She indicates marine animals can also become “confused with their navigation,” and this is commonly due to parasites within the brain. Keenan said that in most cases they have come across, parasites in the brain are present in each necropsy.

Both Loftis and Keenan confirmed that the beaked whale most likely ingested this balloon thinking it was food. The Marine Mammal Stranding program confirmed that at least 80% of the beaked whales they respond to have some sort of plastic in their system. This is also very common with other animals – like sea turtles who may think a plastic bag is their jellyfish dinner.

Keenan stated that in her time working with marine animals, she discovered a Sei whale, the third largest whale in the world, with a CD/DVD case that had sliced its gastrointestinal tract.

“Unfortunately, because these animals do carry around blubber that is an energetic storage, it can take a long time for them to starve to death. So, it becomes an animal welfare issue,” Keenan said.

Other marine animals that the Marine Mammal Stranding Program encounters are bottlenose dolphins and humpback whales, both of which are often harmed by contact with humans.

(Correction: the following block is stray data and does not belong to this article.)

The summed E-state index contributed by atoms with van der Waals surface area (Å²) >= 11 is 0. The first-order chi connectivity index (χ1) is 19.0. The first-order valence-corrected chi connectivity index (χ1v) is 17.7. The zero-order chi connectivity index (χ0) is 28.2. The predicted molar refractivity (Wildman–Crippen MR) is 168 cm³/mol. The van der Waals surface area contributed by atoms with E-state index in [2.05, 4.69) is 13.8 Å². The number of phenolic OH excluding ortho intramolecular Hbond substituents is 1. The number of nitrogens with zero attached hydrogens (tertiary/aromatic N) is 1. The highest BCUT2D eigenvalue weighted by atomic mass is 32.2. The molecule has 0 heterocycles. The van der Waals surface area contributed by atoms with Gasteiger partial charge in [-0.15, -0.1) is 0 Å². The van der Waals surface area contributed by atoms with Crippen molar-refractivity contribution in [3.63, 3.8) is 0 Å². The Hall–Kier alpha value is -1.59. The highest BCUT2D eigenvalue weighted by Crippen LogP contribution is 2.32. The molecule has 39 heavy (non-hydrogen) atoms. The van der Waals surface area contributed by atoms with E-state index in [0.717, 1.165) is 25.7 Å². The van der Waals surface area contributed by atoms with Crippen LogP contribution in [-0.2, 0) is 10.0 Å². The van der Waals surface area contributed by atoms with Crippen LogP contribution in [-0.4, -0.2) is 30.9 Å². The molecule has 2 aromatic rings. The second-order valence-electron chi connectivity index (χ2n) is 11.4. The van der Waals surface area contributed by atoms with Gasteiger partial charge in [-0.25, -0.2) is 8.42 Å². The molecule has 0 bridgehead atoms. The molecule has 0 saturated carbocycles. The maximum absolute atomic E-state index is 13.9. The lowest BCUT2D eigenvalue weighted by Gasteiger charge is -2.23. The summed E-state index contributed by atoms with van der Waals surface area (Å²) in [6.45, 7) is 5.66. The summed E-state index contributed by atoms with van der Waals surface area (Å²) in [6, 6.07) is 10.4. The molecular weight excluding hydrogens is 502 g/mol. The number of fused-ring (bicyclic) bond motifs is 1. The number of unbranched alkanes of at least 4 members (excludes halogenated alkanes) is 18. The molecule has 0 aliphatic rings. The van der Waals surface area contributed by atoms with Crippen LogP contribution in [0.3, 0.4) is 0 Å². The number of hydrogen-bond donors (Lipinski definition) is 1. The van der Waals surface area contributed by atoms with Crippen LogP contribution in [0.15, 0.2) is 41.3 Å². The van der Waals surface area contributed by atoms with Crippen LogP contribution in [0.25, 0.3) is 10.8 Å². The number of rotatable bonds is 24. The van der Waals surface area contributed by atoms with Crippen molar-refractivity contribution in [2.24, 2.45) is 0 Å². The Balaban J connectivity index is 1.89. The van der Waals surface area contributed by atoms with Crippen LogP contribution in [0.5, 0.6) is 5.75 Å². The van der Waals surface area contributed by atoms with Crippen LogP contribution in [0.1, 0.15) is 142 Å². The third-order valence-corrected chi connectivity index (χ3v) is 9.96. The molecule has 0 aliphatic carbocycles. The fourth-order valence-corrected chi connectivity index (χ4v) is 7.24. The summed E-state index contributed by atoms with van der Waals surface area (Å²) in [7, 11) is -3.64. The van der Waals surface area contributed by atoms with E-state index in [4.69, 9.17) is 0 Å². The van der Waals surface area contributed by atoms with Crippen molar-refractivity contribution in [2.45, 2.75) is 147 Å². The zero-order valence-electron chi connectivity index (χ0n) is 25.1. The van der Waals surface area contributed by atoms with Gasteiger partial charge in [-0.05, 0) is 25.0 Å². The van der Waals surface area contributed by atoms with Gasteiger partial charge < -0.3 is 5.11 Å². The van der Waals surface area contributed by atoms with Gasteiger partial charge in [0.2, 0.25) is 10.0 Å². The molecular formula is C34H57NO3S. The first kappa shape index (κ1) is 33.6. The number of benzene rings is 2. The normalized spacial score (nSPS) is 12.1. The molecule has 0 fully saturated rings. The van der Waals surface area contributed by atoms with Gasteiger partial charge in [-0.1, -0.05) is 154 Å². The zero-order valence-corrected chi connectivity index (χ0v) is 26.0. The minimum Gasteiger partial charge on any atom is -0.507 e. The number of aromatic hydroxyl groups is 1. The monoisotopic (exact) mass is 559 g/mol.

Dr. Michael Tift is the Program Lead for the Marine Mammal Stranding Program and is also an assistant professor in both biology and marine biology at UNCW. He stated that this was his first ever encounter with a beached beaked whale, but that it is just another example of balloon pollution he has seen.

“Many times, you will see balloons in deserts. The Mojave Desert is a place I have spent quite a bit of time in out in California, and there are a lot of balloons that end up there…Even when you are out in the middle of the ocean, talking about going to Antarctica, you can see balloons in the water. It’s just an incredibly sad thing to see.”

Cape Hatteras was designated as a Monitor National Marine Sanctuary in 2017 and is home to about 27 different cetacean species (dolphins, whales, porpoises). Keenan also explains that the coast of N.C. contains a wide array of marine life due to the mixing of currents like the Gulf Stream and Labrador Current. Because of this, the Marine Mammal Stranding Program believes that UNCW has a unique perspective and ability to do its part.

Loftis further stated there are so many individuals in the Wilmington area who depend on the ocean for their livelihood, and that this is an opportunity for “Wilmington to be the leader” and “lead by example.” Loftis encourages students to start conversations with their families and bring these topics up to make everyone more aware of the changes that need to be made.

One thing Keenan stated that she would love for students to know is how many UNCW graduates are involved in communities all over the country that work to protect and care for marine animals. Furthermore, both she and Loftis began their relationship with the Marine Mammal Stranding Program by starting as volunteers. “The Seahawk is kind of all around the country,” Keenan states. “It gives great connections for students too.”

For more information: visit the Marine Mammal Science Online Library.

This article was updated Dec. 1, 2023.